Popeye in Agrabah? Aladdin Nintendo video game hack

Heather spotted an an article at FamiconWorld on hacking a pirate NES Aladdin game. The game origins on the Super Nintendo by Capcom in 1993 as the loved Disney’s Aladdin licensed by Nintendo. That same year the Nintendo Entertainment System 8-bit system got an ugly port of the Sega Genesis hit game pirates felt they could do better and hacked the SNES game porting it to the NES.

Jedi QuestMaster (FamiconWorld staff) felt there was room for improvement by replacing Aladdin with Popeye changing the title (back?) to Popeye II: Travels in Persia.

15th Anniversary Article: Pirate Aladdin video games

15 years ago this month Walt Disney Studios released its 32th full-length animated classic Aladdin. In honor of this joyful month Streetrat celebrates 15 years of magic, action, humor and romance.

This is a follow up to the post Aladdin III I wrote in July 2006. On the black market pirate copies of both the Sega and Super Nintendo versions where and probably stil arel, sold under the name Aladdin 2 or as part of a double game cartridge with a pirated copy of The Lion King.

Aladdin: Pirate Copy

In YouTube’er CrashmanExe uploaded in-game footage from the Aladdin pirate game mentioned in the NES world article . Now that I’ve seen game footage I can give my opinion on the differences between the original SNES game and this pirate port for the NES.

Side-by-side Pirate NES and Official NES version
Side-by-side Pirate NES and Official NES version
It surprised me to see the NES could generate the visuals. The game was designed for his much more powerful big brother and the port was done illegally without permission or support from Virgin or Capcom. Virgin designed and published the game for the Sega console while Capcom was hired to make a SNES version.
Details like the cracked walls or the market stalls in the background the NES kept a simplified version with the craps but without the stalls. On the foreground the sheet Aladdin uses as parachute is left out as the lamp 1-Up bonus is without the lamp also Abu is nowhere to be seen at the level ending.

But the biggest differences are in the colors, the NES could only generate 48 colors with 25 at the same time while the Super Nes’ picture processing unit produced 15-bit (32768 colors).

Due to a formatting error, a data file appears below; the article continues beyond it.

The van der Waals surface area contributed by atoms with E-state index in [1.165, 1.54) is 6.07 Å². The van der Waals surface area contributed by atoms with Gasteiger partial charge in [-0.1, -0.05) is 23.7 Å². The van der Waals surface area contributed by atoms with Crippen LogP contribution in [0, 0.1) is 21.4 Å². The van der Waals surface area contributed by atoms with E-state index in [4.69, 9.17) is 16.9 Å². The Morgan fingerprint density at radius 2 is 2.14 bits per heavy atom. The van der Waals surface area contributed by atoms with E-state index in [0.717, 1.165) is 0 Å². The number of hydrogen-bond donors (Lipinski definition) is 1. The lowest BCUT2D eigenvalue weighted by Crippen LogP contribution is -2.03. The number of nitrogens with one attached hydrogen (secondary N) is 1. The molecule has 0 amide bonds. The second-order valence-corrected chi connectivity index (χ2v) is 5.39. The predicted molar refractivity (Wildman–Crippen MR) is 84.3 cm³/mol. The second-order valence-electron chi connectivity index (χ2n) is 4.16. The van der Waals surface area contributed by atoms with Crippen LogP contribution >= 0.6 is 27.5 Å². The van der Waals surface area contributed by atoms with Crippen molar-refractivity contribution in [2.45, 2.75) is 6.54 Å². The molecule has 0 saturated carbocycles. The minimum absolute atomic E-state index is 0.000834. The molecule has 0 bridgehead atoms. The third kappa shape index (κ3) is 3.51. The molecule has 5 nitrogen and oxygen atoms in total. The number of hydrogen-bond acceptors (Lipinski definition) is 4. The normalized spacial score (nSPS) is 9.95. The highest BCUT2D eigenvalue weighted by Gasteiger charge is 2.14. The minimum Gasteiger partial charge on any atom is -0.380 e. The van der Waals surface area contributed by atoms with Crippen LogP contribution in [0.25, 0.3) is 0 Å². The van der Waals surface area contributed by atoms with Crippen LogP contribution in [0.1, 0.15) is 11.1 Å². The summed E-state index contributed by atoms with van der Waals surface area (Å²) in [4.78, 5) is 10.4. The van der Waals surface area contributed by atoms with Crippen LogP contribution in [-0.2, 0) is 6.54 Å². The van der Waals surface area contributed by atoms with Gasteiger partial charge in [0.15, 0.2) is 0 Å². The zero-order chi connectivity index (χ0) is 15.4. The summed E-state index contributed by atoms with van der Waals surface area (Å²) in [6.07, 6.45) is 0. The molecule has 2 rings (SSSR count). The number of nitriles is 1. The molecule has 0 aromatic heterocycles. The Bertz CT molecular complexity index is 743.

The second difference lies in the animation, the NES obliviously didn’t have to hardware to re-produce the smooth animation the SNES Aladdin version was designed with. The visuals aren’t bad for a NES GameSo the port appears to have frames left out making the animation look and feel slower. Best noticeable in the slower scrolling screen as Aladdin get further in the game.
The sound is of course horrible. Whenever I played Al on the SNES I loved play with the music menu in the options menu and listen to instrumental versions of One Jump Ahead and Prince Ali. That because the powerful 32-bit sound chip Nintendo equipped the super console with while the old Nintendo Entertainment System was still stuck in the stone age. Even the Wikipedia article mentions its bad sound quality.

In-game screenshots of the official Aladdin NES clone with bad visuals.



In-game footage of the NES Pirate port
In-game footage of the NES Pirate port

Aladdin II

Before I discuss what’s wrong with this game I want you to play the embedded YouTube video first. If you haven’t run away screaming or killed yourself you may continue reading.

The pirate NES game Aladdin II is a very, very, super ultra bad hack of the original official Virgin Aladdin for the Nintendo, which in turn was a so-so port of the popular Sega Genesis/Mega Drive version. The visuals are awful, the backgrounds are simple rectangles spiced up with windows, the worst off is Aladdin who now looks like a generic Arabian with a blue pants and turban and red vest.
The worst off is the sound track, ignore the sound effects and listen to the background music. Does that sound like Alan Menken’s genius Prince Ali to you? I don’t think so.
Aladdin and Rasoul in Aladdin II

Aladdin III

While Aladdin II at least had tiny traces of the original console hit in it this waste of time and energy has nothing. It’s actually the unrelated to Disney’s Aladdin game Magic Carpet 1001 developed by Caltron. While it claims to an original side-scrolling shoot-em-up elements like the background, magic carpet have uncanny resembling with from Super Mario Bros. 2.
The thing is that on multi-games cartridges Disney Aladdin artwork is often used. Be it from the SNES, Sega or standard promo artwork for movie or series.

Pirated Super Nintendo Aladdin version

Sadly the official Super Nintendo Aladdin game by Capcom wasn’t save for pirates either. Snes Central has a short list of pirate multi-game cartridges. Oddly enough the pirates used the wrong artwork to stick on their ‘merchandise’. All carts have Genesis artwork unless they ported the Sega game over but without in-game shots it’s impossible to be sure.